Ice-cool Saurabh Chaudhary helps Manu Bhaker end World Cup on a high

Manu Bhaker and Saurabh Chaudhary compete in the 10m Air Pistol Mixed Team event. PTI Photo/Arun Sharma

Manu Bhaker finally had a smile on her face. She had endured four days of visible misery at the ISSF Shooting World Cup in New Delhi. She had been in tears as she was hugged by her junior coach Jaspal Rana after a fifth-place finish in the 25m rapid fire pistol event on Monday and had slumped in a chair even as that earlier loss was compounded by a failure to qualify for the final of the air pistol event a day ago.

But there was redemption due for the 17-year-old on the final day of the competition. It came in the mixed team air pistol event. It's true that the gold didn't come with an Olympic quota but just the fact that she was able to stand on the top of the podium with a gold around her neck must have been a relief for Bhaker, who had last won a World Cup medal at her inaugural competition in March last year.

"It's not a big relief, but satisfaction. In the earlier events, I couldn't do well despite efforts. Now I have won a medal, so it builds hope that I can do better next time. So that's why satisfaction," she said.

There wasn't every any doubting Bhaker's technical ability. Her record over the last year would answer that argument. But the 17-year-old had shown emotional frailties that in the words of coach Pavel Smirnov "makes her technique useless."

It wasn't as if there were no moments of vulnerability. But where Bhaker might once have crumpled under the pressure, she had the presence of Saurabh Chaudhary to steel her resolve. Chaudhary, like Bhaker is 17. He too stamped his presence in the senior team last year, with an Asian Games gold medal. Like her, he too has to write his school exams in a couple of days' time. But that's where the similarities end. Unlike Bhaker, he shows no emotion, only smiling when receiving his medal. He's received plenty of them now. He had won his first World Cup medal in the 10m pistol event on Saturday, demolishing a high-class field with a world record final score.

And on Wednesday he won his second gold of the tournament, crushing the field with Bhaker alongside this time. After the two had qualified for the final with a world record score of 778, they had started poorly with Chaudhary getting off to an inexplicably slow start - shooting rounds of 9.4 and 9.8 first up. Bhaker seemed to feel the pressure and released her own shot of 9.1. But then, with the team flirting with last place, Chaudhary shot a 10.8. A couple of shots later Bhaker would shoot another low score of 9.8 only for Chaudhary to lift the pair up once again with another 10.8.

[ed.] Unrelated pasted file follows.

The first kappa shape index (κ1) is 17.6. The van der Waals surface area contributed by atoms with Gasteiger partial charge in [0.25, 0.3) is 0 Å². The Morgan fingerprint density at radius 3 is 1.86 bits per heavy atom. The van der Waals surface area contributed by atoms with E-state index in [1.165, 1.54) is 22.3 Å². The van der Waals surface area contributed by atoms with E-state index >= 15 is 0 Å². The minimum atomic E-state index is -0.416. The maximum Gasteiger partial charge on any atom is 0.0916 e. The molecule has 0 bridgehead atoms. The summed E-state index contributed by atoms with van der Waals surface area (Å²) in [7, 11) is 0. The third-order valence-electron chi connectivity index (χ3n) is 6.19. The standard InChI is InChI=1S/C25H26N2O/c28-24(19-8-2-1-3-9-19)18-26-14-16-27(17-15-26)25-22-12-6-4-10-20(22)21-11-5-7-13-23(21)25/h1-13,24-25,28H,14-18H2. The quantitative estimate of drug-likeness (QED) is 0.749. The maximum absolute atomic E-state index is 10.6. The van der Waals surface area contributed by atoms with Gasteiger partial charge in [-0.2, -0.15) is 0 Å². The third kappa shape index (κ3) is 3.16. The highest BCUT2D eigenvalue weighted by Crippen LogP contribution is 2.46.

A high scoring second series closed in the gap on the leaders and while Chaudhary had a surprisingly poor third series of shots - his scores included a 9.8 and a 8.9 - the gap continued to close. By the first round of elimination, India had seized the lead and as Chaudhary found his groove, they increased it with every round of elimination, eventually winning by a massive 5.7 points. Chaudhary in particular picked up any slack left by Bhaker who shot two scores of 9.8 and 9.3 in the final elimination series, by shooting just a single shot outside the 10 ring.

After the win, Bhaker would acknowledge the role Chaudhary played in keeping her in the contest. "What I like about Saurabh is that he is very calm. He is very positive all the time. Even if we are down, he will always believe that we have a chance. He always says 'Come on, we can do it.' He never loses hope," she said. Chaudhary soaked in pressure and had her back even when Bhaker seemed to fluff her concentration and pulled back from a shot, costing the team time. "It wasn't a problem. I always had enough time to shoot," he said after the match.

Chaudhary was modest about his contribution to the match, but his role might be more than just helping Bhaker win a world cup medal. That bit of gold seemed to lift her spirits and boost her ahead of a crucial year. "This was important for her," admitted her father Ramkishan Bhaker. "She was feeling down because of how she had done. There's no quota but it was important for her to get the confidence that she can win a World Cup. There are many more tournaments in the year for her," he says.